Noirwich - the home of crime writing
The Noirwich ecosystem advances the practice, pedagogy, and perception of crime writing as a serious form of literary expression that can address major contemporary concerns.
It’s underpinned by the creative and critical research of Professor Henry Sutton, Dr Nathan Ashman, and Tom Benn.
60% of Noirwich Crime Writing Festival attendees surveyed between 2016-2019 said it had changed their perception of the genre. The most common change concerned the genre’s importance in ‘reflecting the state of the world’.
In 2017, 33% surveyed agreed ‘how essential the genre is for social commentary’ and ‘thought more about crime fiction tackling societal issues’.
Growth of this ecosystem through developing innovative crime writing training and the Noirwich Crime Writing Festival has impacted on a new generation of writers, higher education institutions, publishers, public perception – and on the City of Norwich.
Major archive donations from leading crime writers reflect the position of UEA as a home for crime writing research established by Noirwich.
Pedagogy: training the next generation of crime writers and impact beyond UEA
Research conducted by Professor Sutton, Dr Ashman, and Tom Benn underpins innovative crime writing training at and beyond UEA. There have been 794 participants in taught crime writing courses and workshops created at UEA by Noirwich, between 2014 and December 2020.
The Creative Writing MA Crime Fiction is the first stand-alone course of its kind in a UK university and has been fully subscribed since it launched in 2015. The online dimension of MA teaching makes the course accessible to mature and international students and has brought its pedagogical expertise to a wide range of ages and nationalities.
The UEA programme is training a new generation of highly acclaimed writers, benefitting them artistically and economically through awarding prizes and lucrative publishing contracts. Graduates have achieved publishing deals totalling over £350,000, publishing in translation across more than 25 global territories.
Noirwich has also had a pedagogical impact beyond UEA, influencing the development of masters-level courses at other universities, and attracting prestigious research funding. It also encompasses an online screenwriting course designed by Tom Benn that has had over 120,000 users since launching in 2015, and a public Creative Writing Online Crime Fiction course Professor Sutton started with the National Centre for Writing in 2018, which takes 30 students per year.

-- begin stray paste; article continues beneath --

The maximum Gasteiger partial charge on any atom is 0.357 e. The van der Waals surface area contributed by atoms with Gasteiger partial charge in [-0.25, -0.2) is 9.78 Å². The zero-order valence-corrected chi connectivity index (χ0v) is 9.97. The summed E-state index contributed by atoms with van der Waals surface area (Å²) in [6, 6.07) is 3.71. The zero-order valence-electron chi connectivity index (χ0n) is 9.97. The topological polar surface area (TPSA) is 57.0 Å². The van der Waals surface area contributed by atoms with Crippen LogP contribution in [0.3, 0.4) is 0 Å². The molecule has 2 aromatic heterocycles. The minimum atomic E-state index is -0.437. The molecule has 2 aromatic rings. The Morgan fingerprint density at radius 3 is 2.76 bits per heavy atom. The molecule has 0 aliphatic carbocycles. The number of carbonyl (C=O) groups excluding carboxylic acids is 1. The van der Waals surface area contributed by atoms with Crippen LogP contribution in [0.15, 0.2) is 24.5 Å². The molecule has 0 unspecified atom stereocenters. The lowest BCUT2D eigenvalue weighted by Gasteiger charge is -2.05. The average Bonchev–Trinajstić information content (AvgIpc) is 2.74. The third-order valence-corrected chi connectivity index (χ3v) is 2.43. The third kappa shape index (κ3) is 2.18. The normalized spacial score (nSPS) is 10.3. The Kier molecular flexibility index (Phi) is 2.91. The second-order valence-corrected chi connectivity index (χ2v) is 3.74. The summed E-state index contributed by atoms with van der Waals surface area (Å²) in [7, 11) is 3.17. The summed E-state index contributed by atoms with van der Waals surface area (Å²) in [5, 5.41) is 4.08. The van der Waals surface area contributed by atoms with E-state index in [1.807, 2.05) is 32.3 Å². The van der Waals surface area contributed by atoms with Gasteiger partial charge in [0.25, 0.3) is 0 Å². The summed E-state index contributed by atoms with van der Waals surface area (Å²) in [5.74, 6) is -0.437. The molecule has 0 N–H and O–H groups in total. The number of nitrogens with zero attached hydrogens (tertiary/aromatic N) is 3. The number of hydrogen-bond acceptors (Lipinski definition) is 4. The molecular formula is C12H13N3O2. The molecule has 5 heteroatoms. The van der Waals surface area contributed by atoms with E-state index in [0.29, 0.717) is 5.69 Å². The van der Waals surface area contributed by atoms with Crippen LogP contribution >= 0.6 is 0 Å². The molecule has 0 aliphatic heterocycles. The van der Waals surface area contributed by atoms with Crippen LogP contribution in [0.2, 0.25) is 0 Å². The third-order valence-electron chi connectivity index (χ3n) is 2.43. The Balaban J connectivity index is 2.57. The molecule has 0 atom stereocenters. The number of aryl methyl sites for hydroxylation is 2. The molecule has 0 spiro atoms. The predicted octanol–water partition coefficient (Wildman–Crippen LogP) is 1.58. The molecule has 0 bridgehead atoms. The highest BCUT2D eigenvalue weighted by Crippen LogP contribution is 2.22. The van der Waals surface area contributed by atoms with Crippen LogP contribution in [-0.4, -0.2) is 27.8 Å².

Noirwich crime writing festival: transforming perception of the genre
Noirwich Crime Writing Festival was co-founded by Professor Sutton in 2014 to bring advances in crime writing practice and research to public audiences. Organised with and co-funded by the National Centre for Writing, it brings researchers at UEA in areas such as forensic science, environmental science, law, and psychology into dialogue with crime writers to provoke deeper understandings of the genre.
Renowned authors like Lee Child and Yrsa Sigurðardóttir and emerging voices, including Leye Adenle, Oyinkan Braithwaite, Sara Collins, Winnie Li, and Imran Mahmood give writing, screen adaptation, and translation workshops and interviews. The Festival has grown in size and importance since its inception, offering a key counterpoint to more commercially-oriented festivals.
The Festival also gives the public access to writing, translation, and TV/film adaptation workshops with leading practitioners, and 343 people participated in workshops between 2014 and December 2020.
In September 2020, the online version of the Noirwich Festival attracted 5,421 attendees
The Noirwich Lecture delivers current thinking on crime writing to the public. In 2018, Val McDermid examined gender and violence. In 2019, BBC journalist and writer George Alagiah spoke on the power of fiction to illuminate facts around post-colonial natural resource exploitation. In the wake of Black Lives Matter protests, US crime writer Attica Locke delivered the 2020 Noirwich Lecture, contributing to the global conversation on issues of race, power, prejudice, and white supremacy. The Lecture was attended by 1,969 people via livestream, YouTube and podcast, and was published in the Guardian.
Archive donations: industry recognition and support for future writers
Noirwich has transformed the perception of crime writing by giving it a home in higher education.
Writers and their estates have donated archives to UEA to support future research and practice, which now is the largest crime writing archive in a British university. In 2018, Lee Child donated his crime writing archive to UEA’s British Archive for Contemporary Writing to support research and practice in the genre. Donations such as these will hopefully help inspire a new generation of crime writers.